As usual, the answer is to vote Libertarian [Big Grin] .

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cperry
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LOL, Mr. Dey!
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Redskullvw
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"The next president, whether Democrat or Republican, may work better with allies and may be more clever in negotiating with adversaries. But the realities of the world are what they are, and the imperatives of U.S. foreign policy are what they are. The diffuse threats of the post-Cold War world simply don't unite and energize our European allies as the Soviet Union did, and even a dedicated "multilateralist" won't be able to get them to spend more money on defense or stop buying oil from Iran. A smarter negotiating strategy toward Iran might or might not make a difference in stopping its weapons program. Soft power will go only so far in dealing with problems such as North Korea and Sudan."

This is the only part of the article which isn't dripping with a "Woe is Me!" slant towards the Democratic party. It also happens to be the only realistic passage written. It hits the obvious, the policy we have follwed under Bush, will be the policy followed under a Democrat. Which kinda lends fuel to the argument, that when pressed to come up with an alternative, the democrats don't seem to have one to offer concerning how they would deal with the war on Terror.

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flydye45
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I will be tranquil and patient with a Democratic win. They have talked themselves into a corner with Deficit Reduction and how their Foreign Policy rocks.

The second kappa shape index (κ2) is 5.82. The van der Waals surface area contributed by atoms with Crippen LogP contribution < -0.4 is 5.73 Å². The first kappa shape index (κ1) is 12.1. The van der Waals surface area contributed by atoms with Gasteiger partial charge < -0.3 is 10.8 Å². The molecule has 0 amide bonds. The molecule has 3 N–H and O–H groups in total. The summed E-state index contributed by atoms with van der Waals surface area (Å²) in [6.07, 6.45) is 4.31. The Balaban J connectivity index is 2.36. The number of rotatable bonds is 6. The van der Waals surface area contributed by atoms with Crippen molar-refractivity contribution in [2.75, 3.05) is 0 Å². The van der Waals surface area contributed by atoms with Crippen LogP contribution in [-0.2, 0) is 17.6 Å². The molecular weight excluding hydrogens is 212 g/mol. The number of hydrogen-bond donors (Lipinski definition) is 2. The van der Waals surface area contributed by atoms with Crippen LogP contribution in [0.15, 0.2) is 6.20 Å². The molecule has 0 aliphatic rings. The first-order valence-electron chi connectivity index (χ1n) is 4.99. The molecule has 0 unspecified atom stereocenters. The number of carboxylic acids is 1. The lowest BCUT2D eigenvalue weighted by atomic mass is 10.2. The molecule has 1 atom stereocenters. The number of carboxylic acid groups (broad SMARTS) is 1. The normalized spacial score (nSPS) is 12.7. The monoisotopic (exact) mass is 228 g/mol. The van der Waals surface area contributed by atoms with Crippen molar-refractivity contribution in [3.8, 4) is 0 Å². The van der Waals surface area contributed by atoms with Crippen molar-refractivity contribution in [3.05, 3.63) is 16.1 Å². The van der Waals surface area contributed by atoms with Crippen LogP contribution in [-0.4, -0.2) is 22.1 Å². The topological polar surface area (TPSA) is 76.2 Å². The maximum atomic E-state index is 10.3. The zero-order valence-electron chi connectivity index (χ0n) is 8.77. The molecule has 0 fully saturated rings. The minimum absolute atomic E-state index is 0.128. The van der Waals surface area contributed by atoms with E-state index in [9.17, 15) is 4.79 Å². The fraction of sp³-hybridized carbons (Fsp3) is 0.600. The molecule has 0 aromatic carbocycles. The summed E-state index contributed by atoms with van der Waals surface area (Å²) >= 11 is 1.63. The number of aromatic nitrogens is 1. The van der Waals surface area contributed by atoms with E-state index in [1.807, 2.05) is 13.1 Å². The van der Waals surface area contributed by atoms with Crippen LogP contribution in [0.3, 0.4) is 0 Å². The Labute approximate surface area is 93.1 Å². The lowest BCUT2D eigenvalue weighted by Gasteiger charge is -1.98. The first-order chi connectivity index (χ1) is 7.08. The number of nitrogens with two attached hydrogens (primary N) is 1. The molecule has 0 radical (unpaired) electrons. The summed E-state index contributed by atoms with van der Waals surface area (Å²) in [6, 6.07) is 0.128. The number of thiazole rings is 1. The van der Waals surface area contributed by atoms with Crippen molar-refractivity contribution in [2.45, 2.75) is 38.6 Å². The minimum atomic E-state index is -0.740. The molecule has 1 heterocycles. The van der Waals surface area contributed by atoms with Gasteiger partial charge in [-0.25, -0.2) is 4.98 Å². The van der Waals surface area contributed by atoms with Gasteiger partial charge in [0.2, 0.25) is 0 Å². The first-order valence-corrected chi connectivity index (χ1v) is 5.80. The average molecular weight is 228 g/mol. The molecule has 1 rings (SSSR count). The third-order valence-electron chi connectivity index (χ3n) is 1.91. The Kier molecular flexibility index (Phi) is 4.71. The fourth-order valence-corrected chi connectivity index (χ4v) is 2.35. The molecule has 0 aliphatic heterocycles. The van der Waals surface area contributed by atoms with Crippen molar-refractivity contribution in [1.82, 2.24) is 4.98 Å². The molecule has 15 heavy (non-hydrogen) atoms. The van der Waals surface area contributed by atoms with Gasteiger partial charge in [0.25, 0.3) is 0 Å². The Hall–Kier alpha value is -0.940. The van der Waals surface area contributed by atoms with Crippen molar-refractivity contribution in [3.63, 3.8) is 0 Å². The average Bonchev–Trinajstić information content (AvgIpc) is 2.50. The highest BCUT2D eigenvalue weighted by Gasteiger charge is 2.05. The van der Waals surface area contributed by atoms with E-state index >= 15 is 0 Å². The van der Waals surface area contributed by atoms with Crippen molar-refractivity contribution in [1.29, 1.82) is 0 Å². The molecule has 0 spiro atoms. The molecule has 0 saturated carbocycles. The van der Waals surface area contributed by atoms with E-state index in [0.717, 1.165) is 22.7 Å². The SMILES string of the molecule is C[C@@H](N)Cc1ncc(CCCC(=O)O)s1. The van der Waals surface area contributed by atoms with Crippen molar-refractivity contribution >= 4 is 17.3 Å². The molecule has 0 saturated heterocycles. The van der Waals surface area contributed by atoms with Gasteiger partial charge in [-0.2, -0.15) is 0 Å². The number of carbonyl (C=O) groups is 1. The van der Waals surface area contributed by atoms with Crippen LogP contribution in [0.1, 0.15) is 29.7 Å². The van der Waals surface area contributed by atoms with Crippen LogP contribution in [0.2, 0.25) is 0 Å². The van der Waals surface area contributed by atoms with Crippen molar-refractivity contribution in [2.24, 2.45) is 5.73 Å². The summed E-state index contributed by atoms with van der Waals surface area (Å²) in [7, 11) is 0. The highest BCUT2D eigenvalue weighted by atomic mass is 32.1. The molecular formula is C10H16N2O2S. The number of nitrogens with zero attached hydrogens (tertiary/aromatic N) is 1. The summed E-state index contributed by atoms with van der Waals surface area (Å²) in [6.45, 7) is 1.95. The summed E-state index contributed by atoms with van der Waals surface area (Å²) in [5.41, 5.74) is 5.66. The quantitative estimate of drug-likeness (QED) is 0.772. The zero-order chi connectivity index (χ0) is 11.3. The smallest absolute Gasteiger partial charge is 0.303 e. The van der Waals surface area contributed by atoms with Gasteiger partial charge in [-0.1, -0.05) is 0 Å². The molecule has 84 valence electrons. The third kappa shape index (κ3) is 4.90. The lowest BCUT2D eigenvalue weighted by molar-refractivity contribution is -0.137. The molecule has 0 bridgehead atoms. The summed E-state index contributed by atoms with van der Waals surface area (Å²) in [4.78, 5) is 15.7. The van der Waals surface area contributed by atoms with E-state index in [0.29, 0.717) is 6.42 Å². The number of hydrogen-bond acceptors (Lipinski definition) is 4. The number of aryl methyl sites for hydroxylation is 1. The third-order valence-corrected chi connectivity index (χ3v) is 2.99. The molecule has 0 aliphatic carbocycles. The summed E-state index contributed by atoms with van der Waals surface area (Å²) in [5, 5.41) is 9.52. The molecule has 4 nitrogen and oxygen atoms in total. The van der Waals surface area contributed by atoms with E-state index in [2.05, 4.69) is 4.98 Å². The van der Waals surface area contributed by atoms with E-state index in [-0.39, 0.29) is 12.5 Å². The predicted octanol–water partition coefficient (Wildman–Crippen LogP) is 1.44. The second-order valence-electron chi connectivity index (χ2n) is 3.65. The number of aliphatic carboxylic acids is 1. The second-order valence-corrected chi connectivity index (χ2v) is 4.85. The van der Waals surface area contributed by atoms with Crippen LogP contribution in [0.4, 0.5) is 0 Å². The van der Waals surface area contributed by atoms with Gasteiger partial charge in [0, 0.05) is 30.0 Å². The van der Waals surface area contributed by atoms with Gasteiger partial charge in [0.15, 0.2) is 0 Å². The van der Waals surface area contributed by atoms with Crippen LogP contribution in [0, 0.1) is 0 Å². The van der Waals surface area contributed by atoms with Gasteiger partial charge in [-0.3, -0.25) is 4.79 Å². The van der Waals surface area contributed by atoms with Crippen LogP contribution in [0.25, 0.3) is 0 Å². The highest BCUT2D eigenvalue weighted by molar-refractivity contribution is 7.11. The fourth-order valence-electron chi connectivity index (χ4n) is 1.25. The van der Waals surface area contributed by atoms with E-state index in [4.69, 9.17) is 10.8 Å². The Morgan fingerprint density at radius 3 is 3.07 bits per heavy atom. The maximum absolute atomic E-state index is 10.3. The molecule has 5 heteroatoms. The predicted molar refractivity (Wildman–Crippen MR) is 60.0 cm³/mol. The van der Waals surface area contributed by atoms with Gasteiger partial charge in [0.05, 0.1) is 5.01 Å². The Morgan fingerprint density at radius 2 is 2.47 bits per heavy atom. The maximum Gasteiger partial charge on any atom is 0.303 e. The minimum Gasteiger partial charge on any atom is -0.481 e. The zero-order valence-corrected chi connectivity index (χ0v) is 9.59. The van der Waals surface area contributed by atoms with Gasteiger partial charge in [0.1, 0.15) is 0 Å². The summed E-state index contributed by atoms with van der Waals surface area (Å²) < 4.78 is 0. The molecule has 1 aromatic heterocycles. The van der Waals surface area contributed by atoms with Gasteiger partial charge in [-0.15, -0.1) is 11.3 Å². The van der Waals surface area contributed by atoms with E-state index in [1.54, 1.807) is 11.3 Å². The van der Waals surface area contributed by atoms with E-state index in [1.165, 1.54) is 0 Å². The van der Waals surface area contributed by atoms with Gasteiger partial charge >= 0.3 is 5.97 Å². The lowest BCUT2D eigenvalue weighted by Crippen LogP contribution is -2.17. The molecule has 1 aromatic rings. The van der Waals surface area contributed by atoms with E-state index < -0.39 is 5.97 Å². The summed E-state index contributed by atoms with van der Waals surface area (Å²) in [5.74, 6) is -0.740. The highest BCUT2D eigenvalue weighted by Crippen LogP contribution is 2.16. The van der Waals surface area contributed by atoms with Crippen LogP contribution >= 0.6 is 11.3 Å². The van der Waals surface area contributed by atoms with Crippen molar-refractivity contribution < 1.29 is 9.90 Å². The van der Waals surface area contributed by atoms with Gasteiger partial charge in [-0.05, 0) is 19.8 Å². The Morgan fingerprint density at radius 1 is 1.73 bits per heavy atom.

They have set a very high bar for themselves and watching them trip over it will be amusing, particular when they start their own round of deficit spending.

And who knows, maybe the horse will sing...A win/win for Flydye.

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canadian
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Considering the state of the Democratic Party, if I choose to get me some US citizenship, I'd probably be looking at the next round of Republicans, to tell you the truth.

Or vote Concord.

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Haggis
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quote:
They have set a very high bar for themselves and watching them trip over it will be amusing, particular when they start their own round of deficit spending.

Funny, that's exactly how I've felt. It's been fun watching Republicans step on their own d!cks for the last two years.
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canadian
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They must be walking extreeeemely close to their crotches!
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Rallan